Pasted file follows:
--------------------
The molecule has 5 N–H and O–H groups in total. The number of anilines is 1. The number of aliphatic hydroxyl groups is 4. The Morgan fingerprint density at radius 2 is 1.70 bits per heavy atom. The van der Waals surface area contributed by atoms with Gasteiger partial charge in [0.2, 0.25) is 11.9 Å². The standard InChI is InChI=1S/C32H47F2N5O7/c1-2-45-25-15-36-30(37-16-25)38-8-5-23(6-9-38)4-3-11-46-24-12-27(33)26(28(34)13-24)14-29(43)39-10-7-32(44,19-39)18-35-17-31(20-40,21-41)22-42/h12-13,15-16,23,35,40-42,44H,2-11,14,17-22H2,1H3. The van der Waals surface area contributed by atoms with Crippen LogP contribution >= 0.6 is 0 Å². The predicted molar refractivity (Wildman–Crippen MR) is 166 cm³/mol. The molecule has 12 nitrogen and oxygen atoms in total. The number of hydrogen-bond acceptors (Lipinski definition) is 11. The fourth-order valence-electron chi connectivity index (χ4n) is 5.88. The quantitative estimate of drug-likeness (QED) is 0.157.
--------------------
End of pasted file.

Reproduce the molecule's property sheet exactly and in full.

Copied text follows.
The molecule has 5 N–H and O–H groups in total. The number of anilines is 1. The number of aliphatic hydroxyl groups is 4. The Morgan fingerprint density at radius 2 is 1.70 bits per heavy atom. The van der Waals surface area contributed by atoms with Gasteiger partial charge in [0.2, 0.25) is 11.9 Å². The standard InChI is InChI=1S/C32H47F2N5O7/c1-2-45-25-15-36-30(37-16-25)38-8-5-23(6-9-38)4-3-11-46-24-12-27(33)26(28(34)13-24)14-29(43)39-10-7-32(44,19-39)18-35-17-31(20-40,21-41)22-42/h12-13,15-16,23,35,40-42,44H,2-11,14,17-22H2,1H3. The van der Waals surface area contributed by atoms with Crippen LogP contribution >= 0.6 is 0 Å². The predicted molar refractivity (Wildman–Crippen MR) is 166 cm³/mol. The molecule has 12 nitrogen and oxygen atoms in total. The number of hydrogen-bond acceptors (Lipinski definition) is 11. The fourth-order valence-electron chi connectivity index (χ4n) is 5.88. The quantitative estimate of drug-likeness (QED) is 0.157.